Texting while driving can be deadly. A recent study finds that tweets while flying, among some species of migratory birds. Researchers have discovered that birds that use weak and high-frequency vocalizations known as flight calls during their night migrations are losing their way, colliding with buildings and possibly attracting more birds to their unwelcome ends.
Many bird species, including swallows, finches and sparrows, use night flight calls to help the flock navigate as they migrate. Previous studies have found that these birds emit chirps more often when flying over urban areas with lots of artificial light, leading scientists to wonder if light disorients them and causes them to call even more.
To see if there was any connection between these flight calls and the number of birds crashing into the city's buildings, researchers used 40 years of bird collisions in Chicago, Illinois, which this week was named one of the most dangerous cities for migratory birds. The team also used data from 1 year of bird collisions in Cleveland, Ohio, with a total of more than 70,000 flight records of 93 species.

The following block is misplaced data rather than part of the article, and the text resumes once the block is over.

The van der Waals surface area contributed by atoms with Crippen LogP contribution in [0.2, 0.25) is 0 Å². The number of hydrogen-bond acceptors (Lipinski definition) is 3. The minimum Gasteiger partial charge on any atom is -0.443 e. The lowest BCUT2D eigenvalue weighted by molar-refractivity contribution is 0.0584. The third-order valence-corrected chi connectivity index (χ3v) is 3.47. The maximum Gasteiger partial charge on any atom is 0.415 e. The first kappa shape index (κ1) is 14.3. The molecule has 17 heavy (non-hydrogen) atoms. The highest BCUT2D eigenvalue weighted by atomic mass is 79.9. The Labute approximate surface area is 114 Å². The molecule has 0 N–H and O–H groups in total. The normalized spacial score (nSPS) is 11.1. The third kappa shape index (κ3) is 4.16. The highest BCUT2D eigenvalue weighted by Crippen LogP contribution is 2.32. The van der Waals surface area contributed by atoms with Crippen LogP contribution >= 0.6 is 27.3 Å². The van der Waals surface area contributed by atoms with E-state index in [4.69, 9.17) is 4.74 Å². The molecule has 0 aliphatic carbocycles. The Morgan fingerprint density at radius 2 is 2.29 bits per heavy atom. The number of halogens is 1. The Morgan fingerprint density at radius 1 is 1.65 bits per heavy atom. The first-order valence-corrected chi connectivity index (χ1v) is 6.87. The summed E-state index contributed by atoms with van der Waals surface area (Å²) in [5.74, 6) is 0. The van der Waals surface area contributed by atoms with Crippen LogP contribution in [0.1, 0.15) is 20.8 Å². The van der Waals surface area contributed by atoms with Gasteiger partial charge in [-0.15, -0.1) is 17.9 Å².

The researchers who report today on the website are the species that frequently collide with buildings. Proceedings of the Royal Society B. The calls themselves could be part of a vicious circle, the scientists add: birds disoriented by artificial lights shout and attract other birds, which also crash into the bright buildings.
By illuminating this key avian behavior, scientists hope to better understand the human impact on our feathered friends and convince people to turn off their lights at night.